The notion then developed that the souls of sinful persons, as well as all other evil spirits, were at large in the community during that night. To discourage these mysterious entities from acts of retribution, sacrifices were thrown into the bonfires. At first, the sacrifices were domesticated animals. Horses were popular because they were believed to be sacred to the Sun God, who needed attention because he was punishing the people by giving them fewer hours of daylight.
Black cats were a favorite sacrifice because they were thought to be evil spirits transformed into animals.1
Sacrificing cats began in medieval times, when the Church decreed that felines were friends of the devil. With their darting eyes and sinister-looking coats the color of death, black cats became known as witches' mascots. They also were known as "familiars," through which witches could communicate with the spiritual world.2
When questioned about their October policies, most animal shelter and humane society representatives affirm their belief that steps are necessary to prevent cats from becoming sacrificial Halloween victims but offer no tangible evidence that the phenomenon is real beyond their belief in it:
"Some satanic cults sacrifice all-black or all-white cats as part of their rituals," said Nancy Suro, director of the Maxfund, a pet-adoption agency.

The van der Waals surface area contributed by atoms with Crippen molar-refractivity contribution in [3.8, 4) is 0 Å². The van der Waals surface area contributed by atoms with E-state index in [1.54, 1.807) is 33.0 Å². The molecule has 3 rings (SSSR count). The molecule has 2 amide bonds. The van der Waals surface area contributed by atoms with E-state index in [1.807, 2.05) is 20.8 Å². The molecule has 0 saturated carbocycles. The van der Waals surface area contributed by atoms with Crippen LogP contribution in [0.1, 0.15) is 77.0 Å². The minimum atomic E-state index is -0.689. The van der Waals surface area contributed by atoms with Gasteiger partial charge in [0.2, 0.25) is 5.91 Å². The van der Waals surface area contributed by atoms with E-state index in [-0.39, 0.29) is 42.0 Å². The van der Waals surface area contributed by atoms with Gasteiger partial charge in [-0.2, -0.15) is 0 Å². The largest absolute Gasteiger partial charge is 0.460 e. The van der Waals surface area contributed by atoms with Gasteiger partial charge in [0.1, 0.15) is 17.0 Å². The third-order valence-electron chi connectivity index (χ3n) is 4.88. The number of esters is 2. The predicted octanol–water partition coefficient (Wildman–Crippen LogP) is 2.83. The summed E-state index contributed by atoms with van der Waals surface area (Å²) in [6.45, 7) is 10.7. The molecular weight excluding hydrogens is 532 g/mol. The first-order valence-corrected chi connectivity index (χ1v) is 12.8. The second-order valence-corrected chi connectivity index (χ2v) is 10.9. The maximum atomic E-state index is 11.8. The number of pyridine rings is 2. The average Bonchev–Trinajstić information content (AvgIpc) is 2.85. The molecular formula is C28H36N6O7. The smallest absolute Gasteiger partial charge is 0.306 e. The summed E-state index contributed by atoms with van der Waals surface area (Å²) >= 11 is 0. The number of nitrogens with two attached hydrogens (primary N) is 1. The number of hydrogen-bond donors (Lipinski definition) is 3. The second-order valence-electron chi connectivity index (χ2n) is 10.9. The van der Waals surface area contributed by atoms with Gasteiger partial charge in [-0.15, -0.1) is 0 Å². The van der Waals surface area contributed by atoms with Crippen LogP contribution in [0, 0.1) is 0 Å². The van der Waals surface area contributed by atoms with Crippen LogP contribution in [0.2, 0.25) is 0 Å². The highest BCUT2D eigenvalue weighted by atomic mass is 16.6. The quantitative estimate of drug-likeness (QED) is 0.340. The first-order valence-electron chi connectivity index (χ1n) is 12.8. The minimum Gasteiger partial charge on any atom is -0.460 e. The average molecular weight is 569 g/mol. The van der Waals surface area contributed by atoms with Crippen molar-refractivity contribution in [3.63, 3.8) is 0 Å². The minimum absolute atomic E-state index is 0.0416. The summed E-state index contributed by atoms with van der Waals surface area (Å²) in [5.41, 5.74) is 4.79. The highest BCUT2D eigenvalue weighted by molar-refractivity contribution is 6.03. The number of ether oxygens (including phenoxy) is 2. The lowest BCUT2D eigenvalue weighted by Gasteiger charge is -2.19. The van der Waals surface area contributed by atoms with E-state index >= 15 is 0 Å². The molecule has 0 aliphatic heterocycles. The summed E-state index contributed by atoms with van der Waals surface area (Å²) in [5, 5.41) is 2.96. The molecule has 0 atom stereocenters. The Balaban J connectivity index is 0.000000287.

For the past six years, the Maxfund has called an annual October moratorium on any adoptions involving all-black or all-white cats. Even though Suro acknowledged she doesn't know how widespread the problem is, she said: "I know such activity goes on. We absolutely refuse to take any chances with these cats' lives."4
"Not only black cats, but also solid white cats. And not only on Halloween, but on several holidays on the satanic calendar," Ratliff said.3
"But by the next evening it all started to sink in," said Sowers, who shares her home with five other felines, all of varying colors. Isaiah's black, it's nearly Halloween, and he's the only cat that's missing from her home.
"It's an awful thing to think about but there are people who do these things to cats around this time of year," the north Phoenix housewife said. "Me and my neighbors know we have to protect our cats, but it's so early in October."6
"Already this year we have reports of
"The disappearance of symbolized occult animals like black and white cats and Rottweilers, Dobermans and Great Danes starts the same time every year," she said.6
Although many shelter operators acknowledge having little or no first-hand experience with animal sacrifices on Halloween, they have long traded tales of black cats being decapitated, disemboweled or skinned to mark the holiday. Shelter operators say pet owners should keep their pets indoors at Halloween.